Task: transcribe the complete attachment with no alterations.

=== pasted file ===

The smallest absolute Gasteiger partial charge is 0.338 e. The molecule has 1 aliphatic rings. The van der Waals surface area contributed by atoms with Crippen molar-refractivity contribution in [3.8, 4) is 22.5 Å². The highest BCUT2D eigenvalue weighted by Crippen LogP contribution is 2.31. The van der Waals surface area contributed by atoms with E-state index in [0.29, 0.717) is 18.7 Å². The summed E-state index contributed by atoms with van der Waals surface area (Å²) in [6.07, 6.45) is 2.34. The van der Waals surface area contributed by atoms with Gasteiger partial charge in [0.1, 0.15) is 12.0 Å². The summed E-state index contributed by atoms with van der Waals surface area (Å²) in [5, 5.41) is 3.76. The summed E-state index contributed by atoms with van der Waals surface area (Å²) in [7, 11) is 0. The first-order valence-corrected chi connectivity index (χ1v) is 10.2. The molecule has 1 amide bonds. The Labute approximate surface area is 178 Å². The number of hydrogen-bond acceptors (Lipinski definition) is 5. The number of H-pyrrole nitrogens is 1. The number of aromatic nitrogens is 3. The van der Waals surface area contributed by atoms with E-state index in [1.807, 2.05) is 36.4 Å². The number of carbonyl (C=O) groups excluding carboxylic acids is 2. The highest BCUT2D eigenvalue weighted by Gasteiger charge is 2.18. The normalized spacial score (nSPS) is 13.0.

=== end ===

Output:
The smallest absolute Gasteiger partial charge is 0.338 e. The molecule has 1 aliphatic rings. The van der Waals surface area contributed by atoms with Crippen molar-refractivity contribution in [3.8, 4) is 22.5 Å². The highest BCUT2D eigenvalue weighted by Crippen LogP contribution is 2.31. The van der Waals surface area contributed by atoms with E-state index in [0.29, 0.717) is 18.7 Å². The summed E-state index contributed by atoms with van der Waals surface area (Å²) in [6.07, 6.45) is 2.34. The van der Waals surface area contributed by atoms with Gasteiger partial charge in [0.1, 0.15) is 12.0 Å². The summed E-state index contributed by atoms with van der Waals surface area (Å²) in [5, 5.41) is 3.76. The summed E-state index contributed by atoms with van der Waals surface area (Å²) in [7, 11) is 0. The first-order valence-corrected chi connectivity index (χ1v) is 10.2. The molecule has 1 amide bonds. The Labute approximate surface area is 178 Å². The number of hydrogen-bond acceptors (Lipinski definition) is 5. The number of H-pyrrole nitrogens is 1. The number of aromatic nitrogens is 3. The van der Waals surface area contributed by atoms with E-state index in [1.807, 2.05) is 36.4 Å². The number of carbonyl (C=O) groups excluding carboxylic acids is 2. The highest BCUT2D eigenvalue weighted by Gasteiger charge is 2.18. The normalized spacial score (nSPS) is 13.0.